Arc members relish mural


Sisters' volunteer abstract lauded as `exciting, vibrant, beautiful'

December 08, 2006|By Janet Gilbert

It just flows out of her like a concert pianist," said Cindy Devereux of her sister Terry's drawing talent, on display in the new mural they painted together for the day room at The Arc of Howard County.

"It's just a doodle," said Terry Junggust.

If it's a doodle, it's a doozy. The mural is 25 feet long and 5 feet tall; a striking abstract of geometric shapes, whorls, spirals and florals in colors that Devereux describes as "true, clear, bold and intense."

The mural was a volunteer project of the two Glenwood sisters, who have owned a decorative painting company, "Urban Colors" for the past 15 years. The conduit for the concept was Devereux's long-time friendship with Linda Congedo, volunteer coordinator for The Arc of Howard County.

"We met when our girls were in preschool together," Congedo said.

At an evening get-together, Congedo was describing the scope of her new position as volunteer coordinator to Devereux. The Arc of Howard County, on Homewood Road in Ellicott City, is the local chapter of a national organization committed to improving the lives of individuals with developmental and cognitive disabilities. In Howard County, The Arc serves more than 2,000 individuals and their families each year by providing family support services, respite care, residential care, day services and recreational programs, as well as employment support.

"It's the largest and oldest nonprofit in Howard County," said Congedo.

"I was just so moved," said Devereux, of Congedo's account of The Arc's mission. She mentioned that she and Junggust had been looking for a meaningful volunteer project.

"I thought, `We could volunteer to paint,'" said Devereux. "They [The Arc's residential homes] must need paint - we'll paint a house." A paint job, however, is something that can be accomplished by any willing volunteer with a roller and a paint bucket. Devereux and Junggust, who specialize in faux finishes and color design, thought about doing a mural instead.

"We like to make people happy with color," Devereux said.

"They're the happy sisters," added Congedo.

Junggust had recently completed a mural for a client, and she brought in some photographs to show Kari Ebeling, development specialist at The Arc. It turns out that Ebeling had been considering the possibility of a mural in the day room; a program area where people who come to The Arc's day services meet to do crafts, eat lunch, socialize and enjoy enriching programs.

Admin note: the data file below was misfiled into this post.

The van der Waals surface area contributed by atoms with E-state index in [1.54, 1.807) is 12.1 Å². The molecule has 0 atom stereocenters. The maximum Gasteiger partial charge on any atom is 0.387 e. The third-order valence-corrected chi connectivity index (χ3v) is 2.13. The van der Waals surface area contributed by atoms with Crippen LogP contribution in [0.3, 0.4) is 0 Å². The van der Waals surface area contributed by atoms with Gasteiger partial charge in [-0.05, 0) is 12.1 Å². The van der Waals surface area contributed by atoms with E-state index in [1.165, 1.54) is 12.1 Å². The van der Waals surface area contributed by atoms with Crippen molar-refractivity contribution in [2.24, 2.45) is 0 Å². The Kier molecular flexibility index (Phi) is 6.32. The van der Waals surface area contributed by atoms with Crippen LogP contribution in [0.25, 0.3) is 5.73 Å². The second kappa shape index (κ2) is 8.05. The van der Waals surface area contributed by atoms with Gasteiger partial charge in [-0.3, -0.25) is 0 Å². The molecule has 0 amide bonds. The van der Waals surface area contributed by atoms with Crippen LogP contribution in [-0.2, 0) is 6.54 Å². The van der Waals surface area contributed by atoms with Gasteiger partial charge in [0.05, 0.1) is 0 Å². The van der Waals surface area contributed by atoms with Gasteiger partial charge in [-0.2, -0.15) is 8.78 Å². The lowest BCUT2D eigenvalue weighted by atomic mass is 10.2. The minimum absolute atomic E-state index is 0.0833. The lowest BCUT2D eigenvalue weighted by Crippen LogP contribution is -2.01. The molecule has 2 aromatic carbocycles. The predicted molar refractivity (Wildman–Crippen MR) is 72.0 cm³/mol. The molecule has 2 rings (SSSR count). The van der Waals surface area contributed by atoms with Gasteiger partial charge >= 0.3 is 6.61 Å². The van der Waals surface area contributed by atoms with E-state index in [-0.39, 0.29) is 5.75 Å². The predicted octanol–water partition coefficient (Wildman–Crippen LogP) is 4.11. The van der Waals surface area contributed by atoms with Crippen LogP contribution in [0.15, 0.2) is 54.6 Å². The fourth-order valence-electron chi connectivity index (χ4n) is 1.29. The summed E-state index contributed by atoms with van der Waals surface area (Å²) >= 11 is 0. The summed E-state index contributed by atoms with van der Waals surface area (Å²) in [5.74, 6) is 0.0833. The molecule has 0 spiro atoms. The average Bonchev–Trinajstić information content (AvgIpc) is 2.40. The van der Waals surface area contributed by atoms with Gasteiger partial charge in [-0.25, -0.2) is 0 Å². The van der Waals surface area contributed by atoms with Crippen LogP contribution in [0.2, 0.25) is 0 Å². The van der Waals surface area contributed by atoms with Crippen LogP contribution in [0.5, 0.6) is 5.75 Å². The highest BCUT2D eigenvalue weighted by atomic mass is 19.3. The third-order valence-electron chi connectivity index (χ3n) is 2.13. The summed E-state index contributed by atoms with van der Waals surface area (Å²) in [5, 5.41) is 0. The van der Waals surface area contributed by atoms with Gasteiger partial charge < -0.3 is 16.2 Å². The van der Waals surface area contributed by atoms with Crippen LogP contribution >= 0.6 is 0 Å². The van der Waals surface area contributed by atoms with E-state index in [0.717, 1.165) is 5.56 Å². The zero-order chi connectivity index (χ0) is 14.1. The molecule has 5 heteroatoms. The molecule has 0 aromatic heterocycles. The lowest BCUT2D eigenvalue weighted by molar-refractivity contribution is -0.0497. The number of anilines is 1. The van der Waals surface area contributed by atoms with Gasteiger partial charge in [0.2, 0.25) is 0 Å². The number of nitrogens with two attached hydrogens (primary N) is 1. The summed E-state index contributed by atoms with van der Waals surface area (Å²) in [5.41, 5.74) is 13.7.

"It just kind of came together," Devereux said.

Ebeling, Congedo and the sisters agreed on some design parameters. "We didn't want something juvenile - it's not a day program for children," said Ebeling.

Of the completed design, Ebeling said: "It's exciting, vibrant, beautiful. ... It's so many things."

In early October, Junggust and Devereux began working. They had access to the area daily after 3 p.m. until about 7 p.m. and on the weekends they worked between 10 a.m. until 5 p.m. or 8 p.m. They prepped the wall - formerly a neutral cream tone - and hand-selected approximately 20 colors, including custom-mixed shades. Next, Junngust began sketching.

"I'm amazed that she free-hands it," said Ebeling.

It took Junngust about four hours to sketch the design on the wall, and then it was time to get going on the intricate painting. Devereux estimates that the mural used about a half a quart of each shade of the Sherwin Williams interior acrylic paint. "We'd start out with one shape [area on the mural], and decide, what color do we want in that shape?" said Devereux. "We wanted to have different color combinations in every shape."

"But it's got to be balanced," said Junggust. She and her sister would often step back to be sure the mural was working the way they had intended, with every shape standing out. Most of the painting was done with small artist's brushes, though Junngust was able to use a one-inch brush some of the time. Devereux said it took 200 hours to complete the mural.

Sometimes, staff members from The Arc would point out their favorite color combinations and even pitch in a little. "I got to do three little strips [on the mural]," said program coordinator Sherri Addison of Cooksville.

"It's brought so much light and brightness to the room - it's like a ray of sunshine in there."

Junggust and Devereux thrived on the positive feedback. "With most of our jobs, we go in as strangers, leave as family," said Devereux. "You get close to people in their homes."

She and her sister felt the same way about their time at The Arc.

"It's been the most positive, fulfilling experience," said Devereux.

Not only for the sisters, apparently.

"They have been so supportive to the staff, the staff has been inspired by them," said Ebeling. "The kindness that volunteers spread [at The Arc] engenders a sense of community."

Leon Spell, 60, of Ellicott City, attends the day services at The Arc, and helped put some finishing touches on the mural. "It makes me smile," he said. "I like all of it. It makes me feel real good."

The "happy sisters" couldn't be happier.

To volunteer at The Arc of Howard County, call volunteer coordinator Linda Congedo at 410-730-0638, ext. 226.


Is someone in your neighborhood worth writing about? Is there an event that everyone in Howard County should be aware of? If there is, Janet Gilbert, our neighbors reporter, wants to know about it.

E-mail Janet at, or call 410-313-8276. Janet also has a Web site: www.janet

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